6. Chad Green
Green has come under fire in recent years because of his inability to hold down the fort in pressure-filled situations. His clean stats might suggest otherwise (3.12 ERA and 0.88 WHIP in 2021), but his penchant for surrendering home runs and tremendously hard contact (he was in the bottom 7% of the league last year with an 11.1 barrel percentage) has taken away from his reliability.
Is this the Yankees’ fault? Partially. They stupidly used him as an opener in 2019 after back-to-back sterling campaigns as a reliever. Then he was overused in 2021 because of an ailing bullpen and a rotation that couldn’t particularly pitch deep into games (he logged a career high 83.2 innings across 67 games).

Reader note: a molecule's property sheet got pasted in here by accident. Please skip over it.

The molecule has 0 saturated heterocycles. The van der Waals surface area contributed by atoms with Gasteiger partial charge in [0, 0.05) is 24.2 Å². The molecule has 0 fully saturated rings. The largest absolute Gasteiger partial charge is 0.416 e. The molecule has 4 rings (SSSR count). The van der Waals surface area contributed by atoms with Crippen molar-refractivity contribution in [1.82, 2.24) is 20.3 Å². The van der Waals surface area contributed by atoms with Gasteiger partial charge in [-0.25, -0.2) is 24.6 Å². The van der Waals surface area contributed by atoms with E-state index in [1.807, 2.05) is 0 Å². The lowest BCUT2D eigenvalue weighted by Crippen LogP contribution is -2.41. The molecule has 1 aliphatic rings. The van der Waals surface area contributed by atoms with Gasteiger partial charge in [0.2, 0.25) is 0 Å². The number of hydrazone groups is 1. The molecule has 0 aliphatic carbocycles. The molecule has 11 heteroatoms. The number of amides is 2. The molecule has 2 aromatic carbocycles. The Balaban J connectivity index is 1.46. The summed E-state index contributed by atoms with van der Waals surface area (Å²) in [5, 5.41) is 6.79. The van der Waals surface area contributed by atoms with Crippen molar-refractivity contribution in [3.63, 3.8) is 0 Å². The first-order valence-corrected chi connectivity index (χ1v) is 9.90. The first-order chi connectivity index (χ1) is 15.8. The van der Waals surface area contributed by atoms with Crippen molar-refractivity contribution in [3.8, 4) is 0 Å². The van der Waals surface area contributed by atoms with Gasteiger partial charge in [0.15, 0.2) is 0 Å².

At the end of the day, Green throws a fastball and a curveball. Doesn’t really stymie the best hitters in the game. When you’re overusing a guy like that, of course you’re going to see unsavory results. Balancing the fact he’s a two-pitch guy and is entering his age-31 season, the Yankees will figure out a way to churn out in-house guys and use them in Green’s “fireman” role.
Nobody’s saying Green’s run in pinstripes was bad. A 3.17 ERA, 3.30 FIP, 1.01 WHIP and 478 strikeouts in 368.2 innings is damn good. But the fact he can price himself out of New York with a good 2022 or prove his regression is coming (or continuing) leaves the Yankees with little choice but to let him go, especially with the amount of prospect pitchers they have ready to rise in the ranks.